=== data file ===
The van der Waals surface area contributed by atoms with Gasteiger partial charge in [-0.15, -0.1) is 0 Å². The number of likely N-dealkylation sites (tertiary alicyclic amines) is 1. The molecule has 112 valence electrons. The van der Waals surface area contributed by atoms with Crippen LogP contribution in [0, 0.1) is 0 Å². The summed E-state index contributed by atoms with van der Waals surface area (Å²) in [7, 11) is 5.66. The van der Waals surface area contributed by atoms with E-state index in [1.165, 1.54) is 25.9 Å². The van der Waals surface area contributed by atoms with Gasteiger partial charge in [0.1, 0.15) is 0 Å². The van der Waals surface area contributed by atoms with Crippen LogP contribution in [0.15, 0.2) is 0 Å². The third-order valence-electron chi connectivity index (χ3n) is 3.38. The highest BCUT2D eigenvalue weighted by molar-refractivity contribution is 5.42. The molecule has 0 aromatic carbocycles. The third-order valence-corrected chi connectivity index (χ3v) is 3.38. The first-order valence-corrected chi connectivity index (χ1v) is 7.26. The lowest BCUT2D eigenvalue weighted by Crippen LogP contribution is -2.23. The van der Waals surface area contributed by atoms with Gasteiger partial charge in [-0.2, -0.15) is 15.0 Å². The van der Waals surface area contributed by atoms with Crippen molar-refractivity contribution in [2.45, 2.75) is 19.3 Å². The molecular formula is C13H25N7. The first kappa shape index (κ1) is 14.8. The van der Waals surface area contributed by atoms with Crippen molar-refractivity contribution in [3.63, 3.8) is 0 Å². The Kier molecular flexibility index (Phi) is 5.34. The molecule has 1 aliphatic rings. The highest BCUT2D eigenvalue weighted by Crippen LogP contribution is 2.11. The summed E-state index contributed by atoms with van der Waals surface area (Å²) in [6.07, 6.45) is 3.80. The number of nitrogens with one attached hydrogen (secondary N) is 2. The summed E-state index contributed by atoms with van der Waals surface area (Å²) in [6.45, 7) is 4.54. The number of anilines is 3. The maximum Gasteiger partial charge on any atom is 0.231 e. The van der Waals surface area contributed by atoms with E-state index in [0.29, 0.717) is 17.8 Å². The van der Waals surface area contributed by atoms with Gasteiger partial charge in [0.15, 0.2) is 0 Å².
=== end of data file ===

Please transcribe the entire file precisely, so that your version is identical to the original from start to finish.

The van der Waals surface area contributed by atoms with Gasteiger partial charge in [-0.15, -0.1) is 0 Å². The number of likely N-dealkylation sites (tertiary alicyclic amines) is 1. The molecule has 112 valence electrons. The van der Waals surface area contributed by atoms with Crippen LogP contribution in [0, 0.1) is 0 Å². The summed E-state index contributed by atoms with van der Waals surface area (Å²) in [7, 11) is 5.66. The van der Waals surface area contributed by atoms with E-state index in [1.165, 1.54) is 25.9 Å². The van der Waals surface area contributed by atoms with Gasteiger partial charge in [0.1, 0.15) is 0 Å². The van der Waals surface area contributed by atoms with Crippen LogP contribution in [0.15, 0.2) is 0 Å². The third-order valence-electron chi connectivity index (χ3n) is 3.38. The highest BCUT2D eigenvalue weighted by molar-refractivity contribution is 5.42. The molecule has 0 aromatic carbocycles. The third-order valence-corrected chi connectivity index (χ3v) is 3.38. The first-order valence-corrected chi connectivity index (χ1v) is 7.26. The lowest BCUT2D eigenvalue weighted by Crippen LogP contribution is -2.23. The van der Waals surface area contributed by atoms with Gasteiger partial charge in [-0.2, -0.15) is 15.0 Å². The van der Waals surface area contributed by atoms with Crippen molar-refractivity contribution in [2.45, 2.75) is 19.3 Å². The molecular formula is C13H25N7. The first kappa shape index (κ1) is 14.8. The van der Waals surface area contributed by atoms with Crippen molar-refractivity contribution in [3.63, 3.8) is 0 Å². The Kier molecular flexibility index (Phi) is 5.34. The molecule has 1 aliphatic rings. The highest BCUT2D eigenvalue weighted by Crippen LogP contribution is 2.11. The summed E-state index contributed by atoms with van der Waals surface area (Å²) in [6.07, 6.45) is 3.80. The number of nitrogens with one attached hydrogen (secondary N) is 2. The summed E-state index contributed by atoms with van der Waals surface area (Å²) in [6.45, 7) is 4.54. The number of anilines is 3. The maximum Gasteiger partial charge on any atom is 0.231 e. The van der Waals surface area contributed by atoms with E-state index in [0.29, 0.717) is 17.8 Å². The van der Waals surface area contributed by atoms with Gasteiger partial charge in [0.15, 0.2) is 0 Å².